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Thinly Read

'Dueling Banjos' only a bump in the high road
Scripps Howard News Service


October 19, 2005
Wednesday AM

The banjo, as an instrument, takes some getting used to. Like the high nasal whine of most traditional male bluegrass singers, it is a somewhat cringe-inducing sound at first. But like anything worth enjoying, from coffee to cold beer, the very first taste is not always pleasant.

Give it a chance and, after a while, the banjo twang will grow on you. This is not only because the banjo is awesome, but because the banjo was, in fact, designed to be awesome.

One story holds that the banjo was invented around the 14th century by the Earl of Banjo. The earl was seeking a way to improve the accuracy of his archers by giving them a bow with five strings rather than just one. This new bow proved useful in firing multiple arrows, but its characteristic twang, coincidently in the key of G Major, tended to warn opposing armies that a wave arrows of was approaching.

This story is, of course, not true. The most accurate story going is that God himself bestowed the first banjo on bluegrass musician Earl Scruggs more than 200 years ago, telling him to go forth and bring the instrument to the people. Earl did as he was told, and over the course of two centuries brought the music to the masses. Apparently, God didn't tell Earl to hurry.

After years of increasing popularity, the banjo hit a major roadblock with the 1972 film "Deliverance." In this movie a seriously unattractive young man plays a wicked banjo duet with an acoustic guitar. The piece is known as "Dueling Banjos," and is unequivocally awesome. Unfortunately, there is an infamous scene in this movie that involves squealing pigs. As a result, the banjo has been associated with, uh, pig squealing, for nearly 30 years.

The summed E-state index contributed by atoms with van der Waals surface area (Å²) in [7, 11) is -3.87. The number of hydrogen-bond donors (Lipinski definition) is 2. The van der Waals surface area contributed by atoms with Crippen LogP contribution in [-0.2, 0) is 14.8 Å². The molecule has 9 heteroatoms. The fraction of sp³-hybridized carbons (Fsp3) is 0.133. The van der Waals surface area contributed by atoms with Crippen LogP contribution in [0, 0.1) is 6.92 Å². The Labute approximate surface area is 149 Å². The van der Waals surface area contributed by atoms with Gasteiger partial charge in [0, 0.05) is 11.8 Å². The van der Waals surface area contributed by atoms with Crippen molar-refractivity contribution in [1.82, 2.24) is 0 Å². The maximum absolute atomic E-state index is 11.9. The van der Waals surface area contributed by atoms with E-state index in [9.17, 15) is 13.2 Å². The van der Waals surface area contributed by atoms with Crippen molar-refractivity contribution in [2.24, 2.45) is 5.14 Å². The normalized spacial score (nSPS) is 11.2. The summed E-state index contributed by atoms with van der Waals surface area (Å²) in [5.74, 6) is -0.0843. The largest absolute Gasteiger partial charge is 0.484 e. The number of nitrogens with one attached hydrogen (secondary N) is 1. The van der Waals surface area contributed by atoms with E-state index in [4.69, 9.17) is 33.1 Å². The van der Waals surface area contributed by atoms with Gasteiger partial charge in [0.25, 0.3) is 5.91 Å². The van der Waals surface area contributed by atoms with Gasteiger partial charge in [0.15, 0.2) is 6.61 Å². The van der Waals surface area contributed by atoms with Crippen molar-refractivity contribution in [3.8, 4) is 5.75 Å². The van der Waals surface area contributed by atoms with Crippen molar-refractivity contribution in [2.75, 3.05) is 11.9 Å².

The banjo is, however, an irrepressible instrument. It would take far more than a bad reputation to keep the banjo down, and surely enough there has been a genuine renaissance in banjo music in the past few years. With their steady picking, more recent artists like Mike Munford and the incomparable Bela Fleck and classic musicians like Earl Scruggs himself have brought the banjo back to the status it deserves.

And what is it, exactly, that makes the banjo so truly awe-inspiring? The simple answer is that one does not play the banjo; the banjo plays you.

The sound of the banjo inspires nostalgia for places you have never been, trains you have never hitched and loads of lumber you have never hauled down the highway. It is the lonely, mournful twang of a restless man's heart and the raucous, rolling hellfire of a wicked man's intentions. It is the sound your soul makes when you know you're living right. And, more than anything, it'll make you tap your foot.

So no matter where you live, how old you are or how fearful you are of squealing pigs, maybe it's time you gave the banjo a little try. Work your way into it, just a few minutes of the local bluegrass program at a time. And soon you, too, will know the sheer awesomeness that is the banjo.


Ben Grabow writes for the young, the urban and the easily amused.
Contact him at thinlyread(at)

Distributed by Scripps Howard News Service.

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